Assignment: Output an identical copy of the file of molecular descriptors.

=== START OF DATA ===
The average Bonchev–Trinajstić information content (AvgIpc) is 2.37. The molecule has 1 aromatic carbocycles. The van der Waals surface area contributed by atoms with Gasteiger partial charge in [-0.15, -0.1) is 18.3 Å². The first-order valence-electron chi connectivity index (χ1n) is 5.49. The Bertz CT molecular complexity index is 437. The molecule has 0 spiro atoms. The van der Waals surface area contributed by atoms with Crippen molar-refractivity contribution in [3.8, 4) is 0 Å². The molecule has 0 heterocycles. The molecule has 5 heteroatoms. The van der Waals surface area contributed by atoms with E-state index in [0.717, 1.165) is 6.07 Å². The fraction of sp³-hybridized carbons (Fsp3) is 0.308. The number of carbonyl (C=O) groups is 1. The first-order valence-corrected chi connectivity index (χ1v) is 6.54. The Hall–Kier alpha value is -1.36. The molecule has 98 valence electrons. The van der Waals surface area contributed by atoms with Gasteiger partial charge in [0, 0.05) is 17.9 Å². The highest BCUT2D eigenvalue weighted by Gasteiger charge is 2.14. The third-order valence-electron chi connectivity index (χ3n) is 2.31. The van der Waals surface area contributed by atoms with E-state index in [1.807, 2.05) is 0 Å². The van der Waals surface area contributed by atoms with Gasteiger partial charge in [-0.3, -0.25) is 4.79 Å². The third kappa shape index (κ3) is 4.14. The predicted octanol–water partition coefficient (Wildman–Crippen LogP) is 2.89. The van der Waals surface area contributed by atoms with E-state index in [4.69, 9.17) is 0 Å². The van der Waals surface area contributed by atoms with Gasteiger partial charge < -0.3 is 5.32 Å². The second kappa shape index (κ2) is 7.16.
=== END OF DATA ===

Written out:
The average Bonchev–Trinajstić information content (AvgIpc) is 2.37. The molecule has 1 aromatic carbocycles. The van der Waals surface area contributed by atoms with Gasteiger partial charge in [-0.15, -0.1) is 18.3 Å². The first-order valence-electron chi connectivity index (χ1n) is 5.49. The Bertz CT molecular complexity index is 437. The molecule has 0 spiro atoms. The van der Waals surface area contributed by atoms with Crippen molar-refractivity contribution in [3.8, 4) is 0 Å². The molecule has 0 heterocycles. The molecule has 5 heteroatoms. The van der Waals surface area contributed by atoms with E-state index in [0.717, 1.165) is 6.07 Å². The fraction of sp³-hybridized carbons (Fsp3) is 0.308. The number of carbonyl (C=O) groups is 1. The first-order valence-corrected chi connectivity index (χ1v) is 6.54. The Hall–Kier alpha value is -1.36. The molecule has 98 valence electrons. The van der Waals surface area contributed by atoms with Gasteiger partial charge in [0, 0.05) is 17.9 Å². The highest BCUT2D eigenvalue weighted by Gasteiger charge is 2.14. The third-order valence-electron chi connectivity index (χ3n) is 2.31. The van der Waals surface area contributed by atoms with E-state index in [1.807, 2.05) is 0 Å². The van der Waals surface area contributed by atoms with Gasteiger partial charge in [-0.3, -0.25) is 4.79 Å². The third kappa shape index (κ3) is 4.14. The predicted octanol–water partition coefficient (Wildman–Crippen LogP) is 2.89. The van der Waals surface area contributed by atoms with E-state index in [4.69, 9.17) is 0 Å². The van der Waals surface area contributed by atoms with Gasteiger partial charge < -0.3 is 5.32 Å². The second kappa shape index (κ2) is 7.16.